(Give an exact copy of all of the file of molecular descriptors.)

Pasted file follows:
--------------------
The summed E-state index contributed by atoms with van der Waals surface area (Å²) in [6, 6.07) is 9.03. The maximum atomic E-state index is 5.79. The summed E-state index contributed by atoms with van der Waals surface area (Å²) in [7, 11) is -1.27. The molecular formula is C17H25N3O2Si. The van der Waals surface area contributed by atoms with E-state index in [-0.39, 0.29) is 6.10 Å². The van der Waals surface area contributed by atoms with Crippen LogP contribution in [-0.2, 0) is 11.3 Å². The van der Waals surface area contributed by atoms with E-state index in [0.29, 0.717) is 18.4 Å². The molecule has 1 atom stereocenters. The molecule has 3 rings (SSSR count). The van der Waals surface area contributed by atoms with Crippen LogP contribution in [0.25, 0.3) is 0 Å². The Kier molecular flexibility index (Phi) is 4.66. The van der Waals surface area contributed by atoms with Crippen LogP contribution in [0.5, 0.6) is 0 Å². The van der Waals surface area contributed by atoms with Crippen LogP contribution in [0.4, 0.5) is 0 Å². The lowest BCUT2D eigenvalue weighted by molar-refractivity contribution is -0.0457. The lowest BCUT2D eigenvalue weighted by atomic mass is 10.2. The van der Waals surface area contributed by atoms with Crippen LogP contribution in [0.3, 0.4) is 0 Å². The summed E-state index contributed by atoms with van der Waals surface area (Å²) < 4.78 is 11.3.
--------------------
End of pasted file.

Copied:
The summed E-state index contributed by atoms with van der Waals surface area (Å²) in [6, 6.07) is 9.03. The maximum atomic E-state index is 5.79. The summed E-state index contributed by atoms with van der Waals surface area (Å²) in [7, 11) is -1.27. The molecular formula is C17H25N3O2Si. The van der Waals surface area contributed by atoms with E-state index in [-0.39, 0.29) is 6.10 Å². The van der Waals surface area contributed by atoms with Crippen LogP contribution in [-0.2, 0) is 11.3 Å². The van der Waals surface area contributed by atoms with E-state index in [0.29, 0.717) is 18.4 Å². The molecule has 1 atom stereocenters. The molecule has 3 rings (SSSR count). The van der Waals surface area contributed by atoms with Crippen LogP contribution in [0.25, 0.3) is 0 Å². The Kier molecular flexibility index (Phi) is 4.66. The van der Waals surface area contributed by atoms with Crippen LogP contribution in [0.5, 0.6) is 0 Å². The van der Waals surface area contributed by atoms with Crippen LogP contribution in [0.4, 0.5) is 0 Å². The lowest BCUT2D eigenvalue weighted by molar-refractivity contribution is -0.0457. The lowest BCUT2D eigenvalue weighted by atomic mass is 10.2. The van der Waals surface area contributed by atoms with Crippen LogP contribution in [0.3, 0.4) is 0 Å². The summed E-state index contributed by atoms with van der Waals surface area (Å²) < 4.78 is 11.3.